A Great Rebuilding is a period in which a heightened level of building work, architectural change, building or rebuilding occurred.
More specifically, W. G. Hoskins defined the term "The Great Rebuilding" in England as the period from the mid-16th century until 1640. Hoskins' initial theory held that during this period, improved economic conditions in England led to the expansion, rebuilding or architectural improvement of a large number of rural buildings.
The precise time period, extent and impact of "The Great Rebuilding" is contested. Ronald Brunskill accepts that in much of England it spanned the period 1570–1640 but that the period varied both by region and by social class. It was earliest in South East England, later in South West England and Cornwall, about 1670–1720 in Northern England and later still in Wales. In each region it affected higher-income social classes first and then progressed to lower-income classes.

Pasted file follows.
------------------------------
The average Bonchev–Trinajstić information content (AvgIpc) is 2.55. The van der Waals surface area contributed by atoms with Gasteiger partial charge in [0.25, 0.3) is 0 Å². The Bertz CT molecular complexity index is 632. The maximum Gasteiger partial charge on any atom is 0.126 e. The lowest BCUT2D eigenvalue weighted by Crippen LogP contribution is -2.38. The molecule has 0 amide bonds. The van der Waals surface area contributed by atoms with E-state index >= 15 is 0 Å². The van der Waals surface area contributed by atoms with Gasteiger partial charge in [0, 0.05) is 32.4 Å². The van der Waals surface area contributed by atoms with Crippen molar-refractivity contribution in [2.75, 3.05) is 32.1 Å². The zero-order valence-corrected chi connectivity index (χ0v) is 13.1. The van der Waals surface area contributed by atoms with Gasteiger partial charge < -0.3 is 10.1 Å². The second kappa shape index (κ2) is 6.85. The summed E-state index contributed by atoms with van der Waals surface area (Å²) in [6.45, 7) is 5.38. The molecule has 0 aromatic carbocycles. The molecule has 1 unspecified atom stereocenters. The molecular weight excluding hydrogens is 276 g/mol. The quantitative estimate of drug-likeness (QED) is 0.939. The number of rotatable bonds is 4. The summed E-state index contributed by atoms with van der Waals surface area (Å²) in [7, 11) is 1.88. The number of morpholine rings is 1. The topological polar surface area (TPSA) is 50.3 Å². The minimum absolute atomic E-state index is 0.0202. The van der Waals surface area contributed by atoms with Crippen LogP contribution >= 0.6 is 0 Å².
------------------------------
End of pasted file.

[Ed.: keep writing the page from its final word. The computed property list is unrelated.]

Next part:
- Brunskill 1971, p. 27.
Sources and further reading
- Brunskill, R.W. (2006) . Traditional Buildings of Britain: An Introduction to Vernacular Architecture. Cassell's. ISBN 0-304-36676-5.
- Hoskins, W.G. (1953). "The Rebuilding of Rural England, 1570–1640". Past and Present 4: 44–59. doi:10.1093/past/4.1.44.
- Platt, Colin (1994). The Great Rebuildings of Tudor and Stuart England: Revolutions in Architectural Taste. Routledge. ISBN 1-85728-316-3.
- Wood, Jason (May 1995). "Two shots at a building revolution". British Archeology (4).
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